I haven't had cable television in 7 years. I don't miss it.

          tepples wrote:

          But what replaces live sports on cable TV?

          evilviper wrote:

          Maybe live sports on the dozens of free, over-the-air, broadcast TV stations?

          But the local CBS, ABC, NBC, and Fox affiliates don't broadcast the sport that I like to watch. For instance, only one game of this round of the NHL playoffs is on a broadcast network; the rest are on channels exclusive to cable or satellite. Instead, the major networks they broadcast some strange "sport" that they call Reality TV. Should I just learn to like a different sport?

          Hell, NBC's Universal-Sports DTV sub-channel broadcast at least here in the greater Los Angeles area

          WISE-TV [indianasnewscenter.com], the NBC affiliate in Fort Wayne, Indiana, doesn't have Universal Sports.

      • True, the combination of Netflix, Netflix, and online news can replace films, scripted TV series, and news on cable TV. But what replaces live sports on cable TV?

        The satisfaction of not seeing a bunch of jocks demonstrating why the college dean fiddled the entrance criteria to get them on the team.

      • Live sports streamed over the Internet.

        Granted, it sucks compared to what you'll get via satellite or cable. Last I looked, they were generally all in WMV or some Silverlight crap, and pitiful quality compared to the HD you might be used to. And HD does actually make a difference with sports.

        Of course, personally, I agree with Ronald -- sports are pretty boring.

        • by tepples (727027)

          [IPTV sports] sucks compared to what you'll get via satellite or cable. Last I looked, they were generally all in WMV or some Silverlight crap

          And a lot of these are Silverlight 2, not the Silverlight 1 that Moonlight supports. So in other words, I'll need a newer PC, one with more CPU and more RAM to run a virtual machine, and I'll need a copy of Windows to install into that virtual machine. That could cost as much as a year of cable TV.

          I agree with Ronald -- sports are pretty boring.

          Unless a fan of boring is paying the utility bills.

      • But what replaces live sports on cable TV?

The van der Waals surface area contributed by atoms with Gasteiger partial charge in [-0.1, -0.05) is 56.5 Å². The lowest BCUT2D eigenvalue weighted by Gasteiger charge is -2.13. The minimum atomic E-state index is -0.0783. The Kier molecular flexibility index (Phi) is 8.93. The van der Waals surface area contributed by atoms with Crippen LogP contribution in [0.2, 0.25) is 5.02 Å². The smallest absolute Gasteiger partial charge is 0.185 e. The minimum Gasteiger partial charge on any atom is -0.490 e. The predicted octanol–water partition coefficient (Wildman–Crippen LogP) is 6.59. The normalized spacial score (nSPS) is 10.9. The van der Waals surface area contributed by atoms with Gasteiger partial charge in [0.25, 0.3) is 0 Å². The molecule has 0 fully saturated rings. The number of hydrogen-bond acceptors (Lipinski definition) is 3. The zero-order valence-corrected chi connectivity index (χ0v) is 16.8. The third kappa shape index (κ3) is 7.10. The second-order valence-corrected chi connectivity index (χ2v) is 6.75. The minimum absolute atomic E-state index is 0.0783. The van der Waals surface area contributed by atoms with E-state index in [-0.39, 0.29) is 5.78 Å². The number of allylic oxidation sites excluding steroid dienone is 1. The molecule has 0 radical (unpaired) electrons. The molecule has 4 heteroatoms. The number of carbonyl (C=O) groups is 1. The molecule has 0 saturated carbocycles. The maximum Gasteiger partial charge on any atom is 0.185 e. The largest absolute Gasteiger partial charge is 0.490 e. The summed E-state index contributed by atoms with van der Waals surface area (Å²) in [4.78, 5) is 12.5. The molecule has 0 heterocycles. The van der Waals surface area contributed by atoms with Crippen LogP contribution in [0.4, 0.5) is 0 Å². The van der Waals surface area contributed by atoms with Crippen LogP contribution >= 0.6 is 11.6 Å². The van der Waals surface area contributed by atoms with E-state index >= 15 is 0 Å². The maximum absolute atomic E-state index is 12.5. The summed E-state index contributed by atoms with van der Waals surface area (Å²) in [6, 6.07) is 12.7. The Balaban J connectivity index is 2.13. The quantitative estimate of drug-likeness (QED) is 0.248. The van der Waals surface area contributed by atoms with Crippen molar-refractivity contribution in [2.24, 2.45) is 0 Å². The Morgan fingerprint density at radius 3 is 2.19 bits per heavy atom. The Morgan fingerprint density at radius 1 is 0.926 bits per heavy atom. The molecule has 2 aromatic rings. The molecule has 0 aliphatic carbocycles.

Going outside and playing them yourself?

    • I haven't had cable television in 7 years. I don't miss it. For the money I save, I
      * Netflix
      * Go to the movies
      * Pay for the newspaper
      * Pay the late fees on my library books
      * Pay admission to museums

      At the end of the day, cable isn't offering us anything we can't see already on Netflix or on youtube or hulu et al. So really -- why pay $700/yr or whatever when we can watch all the programming that we really like by pulling it instead of waiting for it to be pushed?

      P.S. Take a Kill-A-Watt [amazon.com] and check out how much electricity your cable box + DVR + ??? are using on standby and calculate the additional burden on your electric bill. I'd bet it's a combined 40W or so, good for another $50+ a year.

      I've never had cable and rarely watch broadcast. I've been with Netflix since its creation. Last time I watched broadcast was when Obama was on Leno. I picked up a converter box at Fry's because it was cheap, but it's been at least a month and I have yet to plug it in. I'm starting to think I wsted the $9.99 I gave to Fry's.

      Throw in one of these [amazon.com], and live broadcast is completely unnecessary, except possibly for emergency broadcasts when internet is down.

      The cable adapter takes no juice at all. Imagin

  • by 91degrees (207121) on Sunday April 26, 2009 @08:25AM (#27720611) Journal
    Most would welcome the chance to buy only those channels they want to watch, rather than pay for expensive packages of programming they are largely not interested in.

    I'm sure they would, but the economics of television channels doesn't work like that.

    Let's suppose person A is willing to pay $5 a month for the sport channel and $10 per month on the news channel. Person B is willing to spend $10 a month on the sport channel and $5 a month on the news channel. If the package of 2 channels costs $15 they'll both be willing to pay for the channels. If the cable provider charges $7.50 for each, then each subscriber only pay for one channel since the other one is not worth the amount they're charging to that customer. So, the cable provider has lost out on $15, and each subscriber has lost out on a channel that they're reasonably interested in.

    It's not like other purchases. The cable provider doesn't have to buy a selection of channels and resell them. They pay a fixed fee to the station, based on the expected number of subscribers, and price their offering so as to maximise their profits.

    Internet based TV services aren't going to change this offering. They'll still offer a selection of "channels". You'll still end up with a package of programmes, most of which you don't want to watch.